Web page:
“We may see more interesting developments in the next five to 10 years,” Lee said.
Government representatives in Hainan and Beijing didn’t respond to faxed requests for comment.
Entertainment bars have a checkered history in Hainan. They debuted on the island about five years ago, at the Sanya Bay Mangrove Resort Hotel, where guests could play games including baccarat and swap their winnings for things like hotel rooms, iPads and jewellery.
But that operation was shut down in 2014 as local prosecutors accused the resort of breaking the law. Several other Hainan resorts were also forced to put their plans for entertainment bars on hold.
It took several years for the Mangrove case to work its way through China’s legal system, but in December, a Hainan court ruled that the resort’s gaming operation didn’t break the law after all, according to a court filing posted on a government website.
In another sign of China’s evolving stance, an online version of the points-based gaming model is now being tested by a sports-betting platform in Hainan that’s backed by organisations affiliated with the provincial and central governments. Called the Hainan International Tourism Island Sports and Gaming Entertainment Project, it will allow players to deposit funds from their Alipay or WePay accounts into a smartphone app and use the money to wager on soccer and basketball games. Winnings can only be spent at select locations, mainly in Hainan, according to Yan Zhi, the project’s founder.
Still, it’s unclear whether China’s leaders will ultimately sign off on entertainment bars, according to Margaret Huang, an analyst at Bloomberg Intelligence in Hong Kong.
“The government will face challenges to decide their attitude toward a gambling-themed model,” she said. “The balance between regulation and economic development is hard.”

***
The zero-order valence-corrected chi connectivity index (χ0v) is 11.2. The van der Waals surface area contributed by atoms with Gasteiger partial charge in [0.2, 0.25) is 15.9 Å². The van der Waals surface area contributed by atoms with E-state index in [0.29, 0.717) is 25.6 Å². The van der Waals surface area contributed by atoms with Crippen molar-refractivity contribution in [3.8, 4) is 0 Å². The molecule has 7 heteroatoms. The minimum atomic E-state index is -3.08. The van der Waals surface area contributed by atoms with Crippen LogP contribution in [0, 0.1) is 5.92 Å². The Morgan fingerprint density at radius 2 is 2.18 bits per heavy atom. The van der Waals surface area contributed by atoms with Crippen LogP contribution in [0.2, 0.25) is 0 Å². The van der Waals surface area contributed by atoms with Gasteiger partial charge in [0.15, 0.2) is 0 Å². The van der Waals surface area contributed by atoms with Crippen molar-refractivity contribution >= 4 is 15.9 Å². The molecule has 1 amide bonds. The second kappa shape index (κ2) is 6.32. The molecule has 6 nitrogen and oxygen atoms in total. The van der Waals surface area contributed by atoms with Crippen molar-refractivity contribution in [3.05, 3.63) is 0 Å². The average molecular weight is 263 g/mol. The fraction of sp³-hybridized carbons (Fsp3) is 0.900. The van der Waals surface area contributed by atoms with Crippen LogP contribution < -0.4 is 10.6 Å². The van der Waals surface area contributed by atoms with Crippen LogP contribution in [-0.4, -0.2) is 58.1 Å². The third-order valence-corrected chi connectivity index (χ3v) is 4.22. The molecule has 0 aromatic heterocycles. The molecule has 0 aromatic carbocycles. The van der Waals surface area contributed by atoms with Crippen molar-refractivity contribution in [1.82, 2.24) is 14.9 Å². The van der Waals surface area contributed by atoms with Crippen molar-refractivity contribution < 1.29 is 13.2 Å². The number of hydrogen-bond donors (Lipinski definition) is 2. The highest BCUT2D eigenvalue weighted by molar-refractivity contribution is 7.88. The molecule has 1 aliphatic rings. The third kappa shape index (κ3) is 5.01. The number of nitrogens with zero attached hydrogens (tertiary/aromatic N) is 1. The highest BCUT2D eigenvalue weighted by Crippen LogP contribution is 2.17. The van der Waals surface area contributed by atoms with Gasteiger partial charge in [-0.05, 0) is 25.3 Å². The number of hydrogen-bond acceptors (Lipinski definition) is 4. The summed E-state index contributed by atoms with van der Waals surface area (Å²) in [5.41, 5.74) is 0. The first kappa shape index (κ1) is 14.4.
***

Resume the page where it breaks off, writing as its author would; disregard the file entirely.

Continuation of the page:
Some observers say the time is ripe for a change. Entertainment bars would not only dovetail with Chinese President Xi Jinping’s efforts to boost Hainan’s economy, they would also help the country develop more home-grown champions in the consumer services sector – another government priority. While the bulk of gambling revenue in Macau still goes to foreign casino owners like Las Vegas Sands Corp and MGM Resorts International, Chinese resorts have a dominant presence in Hainan.
To get a feel for the resorts’ optimism that entertainment bars will make a comeback, one only has to walk by the ballroom that housed the Mangrove’s gaming operations back in 2013. Instead of converting the giant space into something new, the resort simply covered it with a black curtain, which could presumably be quickly removed if policymakers give the go ahead. Representatives at the resort declined to comment.
“It’s now a consensus among companies and businessmen in Hainan,” said Liu Feng, director of the Hainan Normal University Free Trade Port Research Center. “The expectation is for looser policies and a more open business environment, to build Hainan into an international tourism and consumption destination.”